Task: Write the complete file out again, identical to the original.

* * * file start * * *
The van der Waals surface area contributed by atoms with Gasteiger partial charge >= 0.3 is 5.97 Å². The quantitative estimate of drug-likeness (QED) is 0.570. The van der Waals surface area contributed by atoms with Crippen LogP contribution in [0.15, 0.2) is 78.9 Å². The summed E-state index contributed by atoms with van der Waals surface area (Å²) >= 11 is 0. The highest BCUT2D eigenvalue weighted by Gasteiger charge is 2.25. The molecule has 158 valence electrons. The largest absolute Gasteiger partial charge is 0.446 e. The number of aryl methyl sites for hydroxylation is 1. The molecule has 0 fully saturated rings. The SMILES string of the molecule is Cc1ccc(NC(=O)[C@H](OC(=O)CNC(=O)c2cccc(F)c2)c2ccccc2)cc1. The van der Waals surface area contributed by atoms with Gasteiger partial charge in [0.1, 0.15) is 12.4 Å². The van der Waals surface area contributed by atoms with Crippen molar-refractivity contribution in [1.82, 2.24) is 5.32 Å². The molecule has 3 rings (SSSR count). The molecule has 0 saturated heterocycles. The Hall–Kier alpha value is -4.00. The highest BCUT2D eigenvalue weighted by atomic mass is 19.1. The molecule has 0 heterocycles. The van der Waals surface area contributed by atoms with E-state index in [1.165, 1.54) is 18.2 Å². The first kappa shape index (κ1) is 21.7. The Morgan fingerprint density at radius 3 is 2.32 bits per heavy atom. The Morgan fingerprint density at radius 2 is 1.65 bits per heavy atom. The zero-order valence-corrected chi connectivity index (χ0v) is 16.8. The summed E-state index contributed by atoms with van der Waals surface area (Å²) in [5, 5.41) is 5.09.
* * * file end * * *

The van der Waals surface area contributed by atoms with Gasteiger partial charge >= 0.3 is 5.97 Å². The quantitative estimate of drug-likeness (QED) is 0.570. The van der Waals surface area contributed by atoms with Crippen LogP contribution in [0.15, 0.2) is 78.9 Å². The summed E-state index contributed by atoms with van der Waals surface area (Å²) >= 11 is 0. The highest BCUT2D eigenvalue weighted by Gasteiger charge is 2.25. The molecule has 158 valence electrons. The largest absolute Gasteiger partial charge is 0.446 e. The number of aryl methyl sites for hydroxylation is 1. The molecule has 0 fully saturated rings. The SMILES string of the molecule is Cc1ccc(NC(=O)[C@H](OC(=O)CNC(=O)c2cccc(F)c2)c2ccccc2)cc1. The van der Waals surface area contributed by atoms with Gasteiger partial charge in [0.1, 0.15) is 12.4 Å². The van der Waals surface area contributed by atoms with Crippen molar-refractivity contribution in [1.82, 2.24) is 5.32 Å². The molecule has 3 rings (SSSR count). The molecule has 0 saturated heterocycles. The Hall–Kier alpha value is -4.00. The highest BCUT2D eigenvalue weighted by atomic mass is 19.1. The molecule has 0 heterocycles. The van der Waals surface area contributed by atoms with E-state index in [1.165, 1.54) is 18.2 Å². The first kappa shape index (κ1) is 21.7. The Morgan fingerprint density at radius 3 is 2.32 bits per heavy atom. The Morgan fingerprint density at radius 2 is 1.65 bits per heavy atom. The zero-order valence-corrected chi connectivity index (χ0v) is 16.8. The summed E-state index contributed by atoms with van der Waals surface area (Å²) in [5, 5.41) is 5.09.